Living in the west, we may believe that education is a natural right granted to all individuals. Rather than valuing the privilege we have of attending school from an early age, we believe that is what is expected and some may even believe it is a chore. Unfortunately, many are not aware of how, in many countries, access to education is quite limited.
Although this may seem obvious, children from the richest 20% of the world’s population are four times more likely to attend school than children from the poorest 20%1. Children from impoverished families and nations commonly do not have the means to pursue an education. In many of these countries, education is not fully subsidized by the government, meaning tuition, textbook fees and uniforms are often paid for partly or completely by parents of the children. Parents, whom may be already struggling to feed their children, often cannot afford these fees resulting in the child being deprived of education. Aside from financial status, many children simply cannot get access to education due to the region they live in. Children in rural areas or war torn countries are also substantially less likely to attend school than those who are not.
The issue is that not only is education not accessible for children, it is often undervalued. In 2012, 31 million children dropped out of primary education around the world2. In 2010, 61 million children of the age for primary education were not enrolled in school. Of this 61 million, 47% were expected to never attend school, 26% attended school and left, and only 27% were expected to attend school in the future3. The alarming fact of this statistic is not just that so many children are not in school, it is that the majority of children not in school are expected never to attend.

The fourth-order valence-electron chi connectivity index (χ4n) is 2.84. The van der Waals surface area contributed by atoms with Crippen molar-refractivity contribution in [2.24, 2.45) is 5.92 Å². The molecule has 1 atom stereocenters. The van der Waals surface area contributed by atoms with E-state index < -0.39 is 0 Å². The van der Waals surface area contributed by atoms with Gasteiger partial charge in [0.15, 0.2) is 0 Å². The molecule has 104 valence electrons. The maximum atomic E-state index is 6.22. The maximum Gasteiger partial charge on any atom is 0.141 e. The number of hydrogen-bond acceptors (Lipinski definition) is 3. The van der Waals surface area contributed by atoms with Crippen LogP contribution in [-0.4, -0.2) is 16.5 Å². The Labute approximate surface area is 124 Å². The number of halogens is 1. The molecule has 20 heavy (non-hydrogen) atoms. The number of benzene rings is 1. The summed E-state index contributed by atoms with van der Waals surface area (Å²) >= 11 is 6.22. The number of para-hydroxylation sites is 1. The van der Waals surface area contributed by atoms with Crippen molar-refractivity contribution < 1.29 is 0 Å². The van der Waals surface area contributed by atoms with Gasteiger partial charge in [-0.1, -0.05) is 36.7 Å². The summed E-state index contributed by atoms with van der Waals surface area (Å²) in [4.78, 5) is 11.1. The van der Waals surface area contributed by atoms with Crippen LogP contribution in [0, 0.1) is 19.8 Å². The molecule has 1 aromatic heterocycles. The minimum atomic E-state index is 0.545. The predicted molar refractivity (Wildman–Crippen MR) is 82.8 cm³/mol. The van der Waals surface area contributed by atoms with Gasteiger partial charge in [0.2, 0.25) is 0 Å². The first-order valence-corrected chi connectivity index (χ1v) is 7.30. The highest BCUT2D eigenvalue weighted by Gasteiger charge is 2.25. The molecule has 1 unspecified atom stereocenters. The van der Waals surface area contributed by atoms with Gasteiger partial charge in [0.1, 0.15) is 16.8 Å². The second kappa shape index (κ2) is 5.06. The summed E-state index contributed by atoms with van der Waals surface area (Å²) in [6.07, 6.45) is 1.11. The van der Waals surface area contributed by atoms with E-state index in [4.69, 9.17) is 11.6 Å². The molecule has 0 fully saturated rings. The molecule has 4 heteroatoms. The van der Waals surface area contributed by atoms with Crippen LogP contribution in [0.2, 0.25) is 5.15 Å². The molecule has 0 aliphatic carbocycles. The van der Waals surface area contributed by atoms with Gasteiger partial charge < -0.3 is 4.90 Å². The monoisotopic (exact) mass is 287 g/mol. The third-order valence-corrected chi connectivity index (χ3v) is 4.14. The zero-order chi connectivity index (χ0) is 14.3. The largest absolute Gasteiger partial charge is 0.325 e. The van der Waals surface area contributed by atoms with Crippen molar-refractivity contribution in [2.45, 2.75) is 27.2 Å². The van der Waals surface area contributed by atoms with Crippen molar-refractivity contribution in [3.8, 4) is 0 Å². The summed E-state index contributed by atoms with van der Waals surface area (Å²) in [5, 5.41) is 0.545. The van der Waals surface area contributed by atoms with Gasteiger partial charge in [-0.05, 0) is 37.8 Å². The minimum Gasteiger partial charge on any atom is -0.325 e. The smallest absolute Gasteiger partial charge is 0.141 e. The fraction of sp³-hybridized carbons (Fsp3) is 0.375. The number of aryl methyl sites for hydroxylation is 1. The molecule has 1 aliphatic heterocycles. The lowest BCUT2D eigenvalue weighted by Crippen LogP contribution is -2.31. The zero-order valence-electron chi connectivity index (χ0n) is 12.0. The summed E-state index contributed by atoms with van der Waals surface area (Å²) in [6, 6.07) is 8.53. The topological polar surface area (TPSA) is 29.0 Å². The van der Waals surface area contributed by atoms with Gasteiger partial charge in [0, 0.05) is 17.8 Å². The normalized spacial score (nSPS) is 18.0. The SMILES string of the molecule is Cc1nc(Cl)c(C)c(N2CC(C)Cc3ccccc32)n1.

Of course, it is common that in developing and impoverished nations parents simply cannot afford for their children to attend schooling. Many parents also require the aid of their children in achieving an income, resulting in the child being withdrawn from school. But, it is also true that some societies undervalue education and prioritize short term income and labour over pursuing education. Many do not realize that in the long term, children pursuing education can bring their families out of poverty. It has been found that in developing, low-income nations, every additional year of education can increase an individual’s annual expected income by 10%4.
In order to protect the future of the next generation it is essential that we educate all children. Governments and societies must work together to not only make education accessible, but also encouraged. Educating children not only provides them with the means to pursue a financial secure future, but also strengthens and better equips them for dealing with poor circumstances. This is especially true for women. Women who are educated can provide for themselves and support their families if need be. In the case that a women’s husband passes away (as seen in many of the war torn countries of the Middle East), an educated women may be more capable of taking care of herself and her children. These are only a few of the benefits that would arise from educating our children. There are countless others, the most important of them being that we can ensure the security of future generations.
- The International Commission on Financing Global Education Opportunity. “The Learning Generation”. Page 43.
- United Nations Educational Scientific And Cultural Organization. (2012) “Opportunities lost: The impact of grade repetition and early school leaving.” UNESCO Institute for Statistics (UIS).
- United Nations Educational Scientific And Cultural Organization. (2012) “Reaching out-of-school Children is Crucial for Development.” UNESCO Institute for Statistics (UIS).
- Center for Global Development. (2002) “Education and The Developing World.” CGDEV.Org.